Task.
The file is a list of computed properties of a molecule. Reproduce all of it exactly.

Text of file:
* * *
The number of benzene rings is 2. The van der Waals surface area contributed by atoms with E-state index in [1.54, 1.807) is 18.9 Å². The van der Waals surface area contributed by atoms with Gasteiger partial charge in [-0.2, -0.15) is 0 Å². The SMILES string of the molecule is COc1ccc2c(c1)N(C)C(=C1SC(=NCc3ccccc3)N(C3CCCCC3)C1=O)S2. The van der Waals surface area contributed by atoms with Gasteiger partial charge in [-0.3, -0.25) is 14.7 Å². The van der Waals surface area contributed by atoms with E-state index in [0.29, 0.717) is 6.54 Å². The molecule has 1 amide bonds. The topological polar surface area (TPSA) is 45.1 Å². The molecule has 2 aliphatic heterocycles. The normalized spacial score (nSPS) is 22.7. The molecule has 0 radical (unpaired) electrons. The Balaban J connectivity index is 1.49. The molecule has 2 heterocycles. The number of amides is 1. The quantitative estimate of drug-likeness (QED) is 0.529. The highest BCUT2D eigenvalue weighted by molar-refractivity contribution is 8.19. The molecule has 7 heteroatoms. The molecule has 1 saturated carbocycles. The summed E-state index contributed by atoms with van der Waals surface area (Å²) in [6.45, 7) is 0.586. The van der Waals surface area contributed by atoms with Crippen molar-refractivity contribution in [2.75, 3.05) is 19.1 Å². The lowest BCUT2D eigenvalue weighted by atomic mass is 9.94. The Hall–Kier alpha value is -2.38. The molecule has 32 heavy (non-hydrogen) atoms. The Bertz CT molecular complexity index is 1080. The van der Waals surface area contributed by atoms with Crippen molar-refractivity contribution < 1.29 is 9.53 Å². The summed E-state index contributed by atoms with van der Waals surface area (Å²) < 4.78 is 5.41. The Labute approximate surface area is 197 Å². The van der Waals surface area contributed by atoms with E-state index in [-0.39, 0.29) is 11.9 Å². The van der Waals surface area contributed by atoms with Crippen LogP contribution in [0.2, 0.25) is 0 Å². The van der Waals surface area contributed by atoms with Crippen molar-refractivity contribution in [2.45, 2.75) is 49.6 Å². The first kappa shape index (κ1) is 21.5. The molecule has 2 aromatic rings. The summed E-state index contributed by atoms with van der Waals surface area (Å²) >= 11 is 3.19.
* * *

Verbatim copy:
The number of benzene rings is 2. The van der Waals surface area contributed by atoms with E-state index in [1.54, 1.807) is 18.9 Å². The van der Waals surface area contributed by atoms with Gasteiger partial charge in [-0.2, -0.15) is 0 Å². The SMILES string of the molecule is COc1ccc2c(c1)N(C)C(=C1SC(=NCc3ccccc3)N(C3CCCCC3)C1=O)S2. The van der Waals surface area contributed by atoms with Gasteiger partial charge in [-0.3, -0.25) is 14.7 Å². The van der Waals surface area contributed by atoms with E-state index in [0.29, 0.717) is 6.54 Å². The molecule has 1 amide bonds. The topological polar surface area (TPSA) is 45.1 Å². The molecule has 2 aliphatic heterocycles. The normalized spacial score (nSPS) is 22.7. The molecule has 0 radical (unpaired) electrons. The Balaban J connectivity index is 1.49. The molecule has 2 heterocycles. The number of amides is 1. The quantitative estimate of drug-likeness (QED) is 0.529. The highest BCUT2D eigenvalue weighted by molar-refractivity contribution is 8.19. The molecule has 7 heteroatoms. The molecule has 1 saturated carbocycles. The summed E-state index contributed by atoms with van der Waals surface area (Å²) in [6.45, 7) is 0.586. The van der Waals surface area contributed by atoms with Crippen molar-refractivity contribution in [2.75, 3.05) is 19.1 Å². The lowest BCUT2D eigenvalue weighted by atomic mass is 9.94. The Hall–Kier alpha value is -2.38. The molecule has 32 heavy (non-hydrogen) atoms. The Bertz CT molecular complexity index is 1080. The van der Waals surface area contributed by atoms with Crippen molar-refractivity contribution < 1.29 is 9.53 Å². The summed E-state index contributed by atoms with van der Waals surface area (Å²) < 4.78 is 5.41. The Labute approximate surface area is 197 Å². The van der Waals surface area contributed by atoms with E-state index in [-0.39, 0.29) is 11.9 Å². The van der Waals surface area contributed by atoms with Crippen LogP contribution in [0.2, 0.25) is 0 Å². The van der Waals surface area contributed by atoms with Crippen molar-refractivity contribution in [2.45, 2.75) is 49.6 Å². The first kappa shape index (κ1) is 21.5. The molecule has 2 aromatic rings. The summed E-state index contributed by atoms with van der Waals surface area (Å²) >= 11 is 3.19.